[The French have no sense of irony. Look at Napoleon!]

People invite me to meetings that they know will frustrate me so they can see my brutal sarcasm at work. Only in Australia would that happen. -- JohnFarrell

I'm just sittin' here thinkin' monotone thoughts about how in the devil I became Australian without my knowing it! -- WaldenMathews

Good-natured jibing and kidding and pulling one another's chain is all good fun. There is nothing so fine as being able to laugh at oneself, and share it with others. The sort of behavior that I find unacceptable is that which comes out of pure meanness and/or arrogance. Jerks who, strictly for their own show of superiority, engage in brutal sarcasm as pure putdown, without a hint of irony or humor, are not helping anyone. Being able to poke fun and get poked in return is very healthy. Being a prick is not. As for those with skulls too thick to penetrate in normal discourse, I doubt that brutal sarcasm does the trick either, though it might relieve the frustration of dealing with them. -- DonOlson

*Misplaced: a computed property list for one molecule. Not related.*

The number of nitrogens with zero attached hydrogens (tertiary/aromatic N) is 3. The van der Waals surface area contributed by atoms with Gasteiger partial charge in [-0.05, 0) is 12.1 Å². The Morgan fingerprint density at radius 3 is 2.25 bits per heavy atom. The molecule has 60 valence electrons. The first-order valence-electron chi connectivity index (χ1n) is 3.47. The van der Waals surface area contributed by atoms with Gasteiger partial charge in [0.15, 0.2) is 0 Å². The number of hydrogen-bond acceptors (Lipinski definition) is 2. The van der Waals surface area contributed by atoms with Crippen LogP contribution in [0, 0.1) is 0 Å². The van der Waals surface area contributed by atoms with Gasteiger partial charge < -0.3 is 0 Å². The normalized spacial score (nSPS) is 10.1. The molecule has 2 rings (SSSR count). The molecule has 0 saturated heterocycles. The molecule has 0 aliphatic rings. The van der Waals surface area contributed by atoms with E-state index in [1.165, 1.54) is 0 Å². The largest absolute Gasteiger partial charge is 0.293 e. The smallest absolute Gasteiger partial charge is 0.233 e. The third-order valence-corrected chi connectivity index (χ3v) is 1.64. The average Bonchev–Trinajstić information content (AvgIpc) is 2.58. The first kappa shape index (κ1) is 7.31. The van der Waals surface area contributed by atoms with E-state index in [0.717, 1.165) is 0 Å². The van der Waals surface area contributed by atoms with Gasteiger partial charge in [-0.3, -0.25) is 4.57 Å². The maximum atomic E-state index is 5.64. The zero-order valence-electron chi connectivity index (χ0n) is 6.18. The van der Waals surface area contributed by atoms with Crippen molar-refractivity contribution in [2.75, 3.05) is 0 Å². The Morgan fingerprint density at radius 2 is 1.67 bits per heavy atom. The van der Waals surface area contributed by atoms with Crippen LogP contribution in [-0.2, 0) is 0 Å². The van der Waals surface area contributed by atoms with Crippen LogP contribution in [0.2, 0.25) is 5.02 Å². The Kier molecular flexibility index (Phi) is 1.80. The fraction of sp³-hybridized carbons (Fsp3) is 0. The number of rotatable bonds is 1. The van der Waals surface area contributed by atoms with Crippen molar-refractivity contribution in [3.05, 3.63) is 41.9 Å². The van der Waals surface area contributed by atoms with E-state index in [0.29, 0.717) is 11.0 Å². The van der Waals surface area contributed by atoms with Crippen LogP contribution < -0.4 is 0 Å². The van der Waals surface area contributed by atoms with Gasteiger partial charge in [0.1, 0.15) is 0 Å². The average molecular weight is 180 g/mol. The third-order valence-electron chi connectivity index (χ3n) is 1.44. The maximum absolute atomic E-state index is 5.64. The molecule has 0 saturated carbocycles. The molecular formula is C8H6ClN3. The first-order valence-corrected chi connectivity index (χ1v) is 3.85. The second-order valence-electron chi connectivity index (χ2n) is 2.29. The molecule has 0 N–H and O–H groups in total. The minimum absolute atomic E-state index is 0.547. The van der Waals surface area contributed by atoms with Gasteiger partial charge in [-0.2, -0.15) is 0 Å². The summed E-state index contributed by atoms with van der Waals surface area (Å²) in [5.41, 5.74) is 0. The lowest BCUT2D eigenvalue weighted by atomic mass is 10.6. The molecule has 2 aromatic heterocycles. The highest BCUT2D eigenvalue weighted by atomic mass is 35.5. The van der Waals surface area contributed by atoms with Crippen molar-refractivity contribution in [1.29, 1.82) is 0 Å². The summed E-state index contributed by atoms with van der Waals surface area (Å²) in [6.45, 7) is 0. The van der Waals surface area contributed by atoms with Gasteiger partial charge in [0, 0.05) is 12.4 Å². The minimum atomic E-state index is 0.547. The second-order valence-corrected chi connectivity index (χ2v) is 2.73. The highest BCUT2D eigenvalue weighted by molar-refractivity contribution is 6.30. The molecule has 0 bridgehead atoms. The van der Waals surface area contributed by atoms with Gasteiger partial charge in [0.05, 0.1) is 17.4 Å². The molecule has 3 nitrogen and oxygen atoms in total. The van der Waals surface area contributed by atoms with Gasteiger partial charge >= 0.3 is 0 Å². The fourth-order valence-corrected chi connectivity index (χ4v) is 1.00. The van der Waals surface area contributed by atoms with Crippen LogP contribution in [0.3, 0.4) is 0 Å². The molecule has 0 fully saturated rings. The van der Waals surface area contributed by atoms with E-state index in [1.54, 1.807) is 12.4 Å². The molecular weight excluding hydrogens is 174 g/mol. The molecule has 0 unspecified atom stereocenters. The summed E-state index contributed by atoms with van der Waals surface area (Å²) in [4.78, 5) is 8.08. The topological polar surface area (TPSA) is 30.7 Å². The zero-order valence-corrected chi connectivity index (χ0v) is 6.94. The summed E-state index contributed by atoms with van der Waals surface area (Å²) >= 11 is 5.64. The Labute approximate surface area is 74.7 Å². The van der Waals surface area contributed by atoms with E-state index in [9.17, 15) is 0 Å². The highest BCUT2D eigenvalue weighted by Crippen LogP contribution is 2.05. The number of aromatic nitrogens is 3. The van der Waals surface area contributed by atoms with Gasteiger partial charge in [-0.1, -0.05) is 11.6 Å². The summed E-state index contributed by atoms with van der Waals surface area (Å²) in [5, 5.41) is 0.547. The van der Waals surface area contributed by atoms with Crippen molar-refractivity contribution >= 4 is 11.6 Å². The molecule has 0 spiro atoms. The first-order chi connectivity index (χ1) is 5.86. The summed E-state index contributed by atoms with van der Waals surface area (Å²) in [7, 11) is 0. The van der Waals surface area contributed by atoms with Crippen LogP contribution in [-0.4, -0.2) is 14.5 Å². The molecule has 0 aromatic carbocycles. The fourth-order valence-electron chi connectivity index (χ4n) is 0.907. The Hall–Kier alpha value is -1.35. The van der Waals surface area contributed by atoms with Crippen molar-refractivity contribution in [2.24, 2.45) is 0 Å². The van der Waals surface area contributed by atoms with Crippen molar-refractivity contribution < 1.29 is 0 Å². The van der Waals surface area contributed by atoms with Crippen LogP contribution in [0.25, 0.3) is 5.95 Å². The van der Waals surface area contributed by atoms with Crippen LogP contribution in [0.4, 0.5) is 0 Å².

BruceAnderson helped me with this issue. Correction can come from my accurate observation and assessment of someone's behavior, or it can be generated by my own fears and insecurities. The former is okay. The latter is not. Some people conclude from this that no correction is worth the risk. However, correction is essential to progress. Some people conclude that all correction is worth the risk. They devolve to chair-throwing assholes and screw up their teams.

How to navigate between these two? Here is an answer I can live with. I resolve to reflect on the corrections I give, as I am doing them and afterwards, and to reduce the incidence of the evil ones. In this context, I give myself permission to ask my team's permission to provide correction. I make it clear what I am doing and under what process, and ask them to challenge me whenever they think I have strayed. If I find that my incidence of internally generated correction is rising, I will swear off until I think I can be doing better.